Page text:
They also spoke of the White Sox winning Game 1, 11-0, behind Cy Young award winner Early Wynn. The franchise's first World Series title since 1917 seemed to be just a few easy steps away.

"I thought we had the world by the tail," Rivera said of the double-digit whitewashing, led by two home runs from Ted Kluszewski. "Your first game you do that, it should go pretty well. We felt so confident from it all."

"Player for player, position for position, I thought we had a very good team," Pierce continued. "I thought we would win, right up until the last out."

"Everybody looks at our 1959 team and thinks it was a fluke," Landis added. "I don't feel that way. The 1959 team was a great club. Three Hall of Famers from that group are a pretty good indication."

Landis holds a special connection to this current White Sox roster, as his son, Craig, represents center fielder Aaron Rowand, right-handed pitcher Jon Garland and first baseman Paul Konerko. In fact, once the World Series comes to a close, Craig Landis could be the most-talked about man in Chicago, as Konerko becomes a free agent.

But talk on this day was all about World Series, past and present. Landis mentioned how both Rowand and Konerko told him back in Spring Training that this team would be improved, simply because they could catch the ball better as a group.

Rivera pointed out that Garland, Mark Buehrle, Jose Contreras and Freddy Garcia made up one of the best four-man rotations he's ever witnessed. Pierce said the four straight complete-game efforts reminded him of old-time baseball.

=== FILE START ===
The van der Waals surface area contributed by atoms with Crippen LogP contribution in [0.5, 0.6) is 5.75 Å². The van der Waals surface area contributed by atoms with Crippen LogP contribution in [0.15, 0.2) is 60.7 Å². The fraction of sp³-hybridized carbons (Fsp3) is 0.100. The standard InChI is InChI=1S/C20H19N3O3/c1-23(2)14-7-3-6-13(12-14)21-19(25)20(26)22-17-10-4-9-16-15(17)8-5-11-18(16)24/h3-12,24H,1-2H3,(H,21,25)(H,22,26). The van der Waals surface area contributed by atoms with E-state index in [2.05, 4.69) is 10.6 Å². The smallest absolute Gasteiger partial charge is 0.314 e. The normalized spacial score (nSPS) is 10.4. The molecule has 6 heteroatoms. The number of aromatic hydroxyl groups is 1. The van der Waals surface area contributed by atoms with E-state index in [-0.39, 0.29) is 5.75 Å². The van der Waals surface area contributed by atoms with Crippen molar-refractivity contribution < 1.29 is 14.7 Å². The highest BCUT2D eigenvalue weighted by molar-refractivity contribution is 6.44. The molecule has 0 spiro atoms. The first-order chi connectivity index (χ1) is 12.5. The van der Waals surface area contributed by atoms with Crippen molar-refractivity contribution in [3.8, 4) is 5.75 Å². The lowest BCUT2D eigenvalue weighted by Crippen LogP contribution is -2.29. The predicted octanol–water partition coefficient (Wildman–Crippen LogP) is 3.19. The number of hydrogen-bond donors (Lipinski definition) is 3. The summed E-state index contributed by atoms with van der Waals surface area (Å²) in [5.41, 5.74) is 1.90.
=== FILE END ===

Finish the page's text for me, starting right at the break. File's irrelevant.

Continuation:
"It has changed now, with specialists in the seventh, eighth and ninth innings," Pierce said. "But going nine innings was how the game was played back then."

Pierce pointed out how having a young manager such as Ozzie Guillen makes it easier for the current players to relate. Then, each one of the former players made their championship pick. Not surprisingly, Pierce chose the White Sox in five or six games while Landis and Rivera thought the White Sox would win in seven games.

Of course, the opponent still has yet to be determined. There also was talk of how most of the 1959 players lived on the South Side of Chicago, a number staying in a place called the Picadilly Hotel on the outer drive, and the love they felt from their fan base.

When the team returned home after beating Cleveland to win the American League in September 1959, Pierce remembers 40,000 or 50,000 fans waiting at Midway Airport at 2 or 3 a.m. He also recalls the fans sitting on their front porches celebrating as he took a taxi home.

This group of players didn't have to deal with quite as much pressure in regard to the franchise's 42 years between World Series appearances, unlike the constant reminder of the 46 years between trips for the 2005 squad, basically because there wasn't as much media around. They media certainly has latched on to these former players in the present, serving as the secondary stars behind Ozzie Guillen's crew.

"It's so tremendously exciting," Landis said. "It's all worth it."

Scott Merkin is a reporter for MLB.com. This story was not subject to the approval of Major League Baseball or its clubs.